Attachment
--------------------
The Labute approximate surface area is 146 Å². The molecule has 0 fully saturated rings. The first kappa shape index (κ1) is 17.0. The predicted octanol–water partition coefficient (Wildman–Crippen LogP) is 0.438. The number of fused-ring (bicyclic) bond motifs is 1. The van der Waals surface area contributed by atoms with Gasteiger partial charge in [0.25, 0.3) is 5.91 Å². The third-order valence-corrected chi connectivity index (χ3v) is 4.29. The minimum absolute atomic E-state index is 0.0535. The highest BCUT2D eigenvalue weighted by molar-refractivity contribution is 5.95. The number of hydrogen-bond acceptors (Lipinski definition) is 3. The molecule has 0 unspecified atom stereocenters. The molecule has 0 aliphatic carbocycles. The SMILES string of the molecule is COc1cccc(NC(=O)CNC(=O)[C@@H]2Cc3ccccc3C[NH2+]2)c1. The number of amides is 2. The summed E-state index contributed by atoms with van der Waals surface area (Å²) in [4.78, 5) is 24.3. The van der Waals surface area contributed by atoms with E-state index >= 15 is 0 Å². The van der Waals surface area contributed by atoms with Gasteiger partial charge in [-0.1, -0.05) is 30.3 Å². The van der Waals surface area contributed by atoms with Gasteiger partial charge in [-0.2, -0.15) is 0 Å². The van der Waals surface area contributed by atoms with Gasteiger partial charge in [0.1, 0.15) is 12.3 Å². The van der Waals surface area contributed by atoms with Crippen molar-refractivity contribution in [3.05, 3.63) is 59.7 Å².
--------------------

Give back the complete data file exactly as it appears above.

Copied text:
The Labute approximate surface area is 146 Å². The molecule has 0 fully saturated rings. The first kappa shape index (κ1) is 17.0. The predicted octanol–water partition coefficient (Wildman–Crippen LogP) is 0.438. The number of fused-ring (bicyclic) bond motifs is 1. The van der Waals surface area contributed by atoms with Gasteiger partial charge in [0.25, 0.3) is 5.91 Å². The third-order valence-corrected chi connectivity index (χ3v) is 4.29. The minimum absolute atomic E-state index is 0.0535. The highest BCUT2D eigenvalue weighted by molar-refractivity contribution is 5.95. The number of hydrogen-bond acceptors (Lipinski definition) is 3. The molecule has 0 unspecified atom stereocenters. The molecule has 0 aliphatic carbocycles. The SMILES string of the molecule is COc1cccc(NC(=O)CNC(=O)[C@@H]2Cc3ccccc3C[NH2+]2)c1. The number of amides is 2. The summed E-state index contributed by atoms with van der Waals surface area (Å²) in [4.78, 5) is 24.3. The van der Waals surface area contributed by atoms with E-state index >= 15 is 0 Å². The van der Waals surface area contributed by atoms with Gasteiger partial charge in [-0.1, -0.05) is 30.3 Å². The van der Waals surface area contributed by atoms with Gasteiger partial charge in [-0.2, -0.15) is 0 Å². The van der Waals surface area contributed by atoms with Gasteiger partial charge in [0.1, 0.15) is 12.3 Å². The van der Waals surface area contributed by atoms with Crippen molar-refractivity contribution in [3.05, 3.63) is 59.7 Å².